In the same manner, online classes can offer benefits and drawbacks for students.  Some advantages of online learning include:
  • Flexibility which allows students to work on their own schedule, at their own pace and from off-campus locations. This can be beneficial for both instructors and students by enhancing work, school and life balance;
  • The ability to review material is often viewed as an advantage of online classes. Students have the ability to re-watch recorded lectures and videos which can be particularly beneficial to students for whom English is a second language or for those who find a particular topic difficult and need to hear the information more than once;
  •  Asynchronous online classes allow students to choose when they will engage in coursework. Students can study anytime and decide when they are most intellectually alert and ready to engage with classwork;
  •  Facilities management is much easier for institutions if they do not have to maintain a regular classroom space;
  • Access can be greatly increased by online classes. Students who do not have ready access to a local institution of higher education can be served by online courses and the availability of courses from multiple colleges offers more variety and program options.

Online learning can also have some disadvantages which means students need to consider the value of depending exclusively on this platform. When deciding on whether or not to incorporate online learning into one’s education plan some things to keep in mind are:
  • Online learning may not be the best option for students who lack self-direction. Students who are not highly motivated may struggle with the responsibility of navigating online courses;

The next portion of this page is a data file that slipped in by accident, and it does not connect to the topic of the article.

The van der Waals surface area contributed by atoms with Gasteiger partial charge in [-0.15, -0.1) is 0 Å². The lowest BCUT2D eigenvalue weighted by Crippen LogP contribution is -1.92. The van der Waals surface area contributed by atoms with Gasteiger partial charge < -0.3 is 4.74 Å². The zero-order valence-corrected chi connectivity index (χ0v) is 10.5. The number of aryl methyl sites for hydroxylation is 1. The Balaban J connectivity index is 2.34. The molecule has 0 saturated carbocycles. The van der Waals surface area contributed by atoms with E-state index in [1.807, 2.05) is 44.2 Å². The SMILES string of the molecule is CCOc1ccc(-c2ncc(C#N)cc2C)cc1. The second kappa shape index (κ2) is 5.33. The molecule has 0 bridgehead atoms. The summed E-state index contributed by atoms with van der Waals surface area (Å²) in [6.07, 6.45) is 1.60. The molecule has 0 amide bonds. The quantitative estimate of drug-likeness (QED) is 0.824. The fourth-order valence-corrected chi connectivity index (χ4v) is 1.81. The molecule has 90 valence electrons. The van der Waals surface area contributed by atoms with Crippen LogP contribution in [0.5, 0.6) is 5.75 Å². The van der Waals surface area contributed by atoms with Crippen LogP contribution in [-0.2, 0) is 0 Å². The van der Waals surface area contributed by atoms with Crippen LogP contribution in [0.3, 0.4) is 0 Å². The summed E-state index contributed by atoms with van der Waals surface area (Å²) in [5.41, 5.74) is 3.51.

• Personal communication opportunities between students and faculty members may not be as readily available or as spontaneous as in face-to-face classroom encounters;
  • Networking and collaborative opportunities may be difficult to arrange in an online class.  Well-constructed online classes, however, often offer online discussion boards that can draw students into meaningful interactions;
  •  Training is required by students and faculty to become familiar with online platforms;
  • Technology divides and malfunctions can also be problematic, especially for students who may already have limited access to internet, computers or support resources.

Hybrid classes that combine online and face-to-face coursework while offering the best of both
approaches can also suffer from the disadvantages of both learning environments.  All instructional platforms have clear pros and cons. The availability of multiple formats provides options that broaden access and offer choices that can enhance the ability of students to balance their roles in the classroom, the workplace and within their families and community obligations.

In order to determine the best match, students need to consider preferences in scheduling, in-person interactions, program access, and academic planning. Students should always rely on advisors and faculty mentors as valuable tools in deciding their personalized education strategies.  The ability to design coursework across multiple learning platforms can help in deciding on and achieving school and life goals.

For more information contact:

Marilee Petranovich
(505) 863-7770